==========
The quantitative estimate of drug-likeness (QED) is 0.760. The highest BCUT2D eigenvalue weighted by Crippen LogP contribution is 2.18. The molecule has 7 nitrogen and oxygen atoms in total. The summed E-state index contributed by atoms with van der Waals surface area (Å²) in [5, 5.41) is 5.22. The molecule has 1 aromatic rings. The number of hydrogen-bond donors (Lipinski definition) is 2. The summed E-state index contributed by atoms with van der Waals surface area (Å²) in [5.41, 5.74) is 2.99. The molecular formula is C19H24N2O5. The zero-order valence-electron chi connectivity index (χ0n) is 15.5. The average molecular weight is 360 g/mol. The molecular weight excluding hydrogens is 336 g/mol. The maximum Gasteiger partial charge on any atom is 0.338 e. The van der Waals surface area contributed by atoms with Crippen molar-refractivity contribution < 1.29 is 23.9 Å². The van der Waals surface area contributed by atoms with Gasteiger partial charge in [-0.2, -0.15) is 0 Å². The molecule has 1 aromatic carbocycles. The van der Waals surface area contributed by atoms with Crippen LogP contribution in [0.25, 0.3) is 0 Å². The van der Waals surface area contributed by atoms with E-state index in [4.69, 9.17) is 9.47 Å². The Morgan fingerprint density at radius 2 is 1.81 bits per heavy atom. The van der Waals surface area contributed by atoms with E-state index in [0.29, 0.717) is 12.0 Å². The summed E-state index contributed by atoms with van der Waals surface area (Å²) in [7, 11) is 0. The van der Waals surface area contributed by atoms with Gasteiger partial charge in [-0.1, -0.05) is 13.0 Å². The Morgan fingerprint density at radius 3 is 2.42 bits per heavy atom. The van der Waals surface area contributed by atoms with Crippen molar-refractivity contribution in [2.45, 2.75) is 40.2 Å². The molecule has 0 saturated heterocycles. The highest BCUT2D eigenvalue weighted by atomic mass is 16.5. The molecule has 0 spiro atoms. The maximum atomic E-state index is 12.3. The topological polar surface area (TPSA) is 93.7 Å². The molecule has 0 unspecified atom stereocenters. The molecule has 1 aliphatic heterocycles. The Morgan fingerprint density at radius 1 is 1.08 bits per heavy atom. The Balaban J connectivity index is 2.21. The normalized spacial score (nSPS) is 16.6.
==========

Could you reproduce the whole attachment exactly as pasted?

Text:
The quantitative estimate of drug-likeness (QED) is 0.760. The highest BCUT2D eigenvalue weighted by Crippen LogP contribution is 2.18. The molecule has 7 nitrogen and oxygen atoms in total. The summed E-state index contributed by atoms with van der Waals surface area (Å²) in [5, 5.41) is 5.22. The molecule has 1 aromatic rings. The number of hydrogen-bond donors (Lipinski definition) is 2. The summed E-state index contributed by atoms with van der Waals surface area (Å²) in [5.41, 5.74) is 2.99. The molecular formula is C19H24N2O5. The zero-order valence-electron chi connectivity index (χ0n) is 15.5. The average molecular weight is 360 g/mol. The molecular weight excluding hydrogens is 336 g/mol. The maximum Gasteiger partial charge on any atom is 0.338 e. The van der Waals surface area contributed by atoms with Crippen molar-refractivity contribution < 1.29 is 23.9 Å². The van der Waals surface area contributed by atoms with Gasteiger partial charge in [-0.2, -0.15) is 0 Å². The molecule has 1 aromatic carbocycles. The van der Waals surface area contributed by atoms with Crippen LogP contribution in [0.25, 0.3) is 0 Å². The van der Waals surface area contributed by atoms with E-state index in [4.69, 9.17) is 9.47 Å². The Morgan fingerprint density at radius 2 is 1.81 bits per heavy atom. The van der Waals surface area contributed by atoms with E-state index in [0.29, 0.717) is 12.0 Å². The summed E-state index contributed by atoms with van der Waals surface area (Å²) in [7, 11) is 0. The van der Waals surface area contributed by atoms with Gasteiger partial charge in [-0.1, -0.05) is 13.0 Å². The Morgan fingerprint density at radius 3 is 2.42 bits per heavy atom. The van der Waals surface area contributed by atoms with Crippen molar-refractivity contribution in [2.45, 2.75) is 40.2 Å². The molecule has 0 saturated heterocycles. The highest BCUT2D eigenvalue weighted by atomic mass is 16.5. The molecule has 0 spiro atoms. The maximum atomic E-state index is 12.3. The topological polar surface area (TPSA) is 93.7 Å². The molecule has 0 unspecified atom stereocenters. The molecule has 1 aliphatic heterocycles. The Morgan fingerprint density at radius 1 is 1.08 bits per heavy atom. The Balaban J connectivity index is 2.21. The normalized spacial score (nSPS) is 16.6.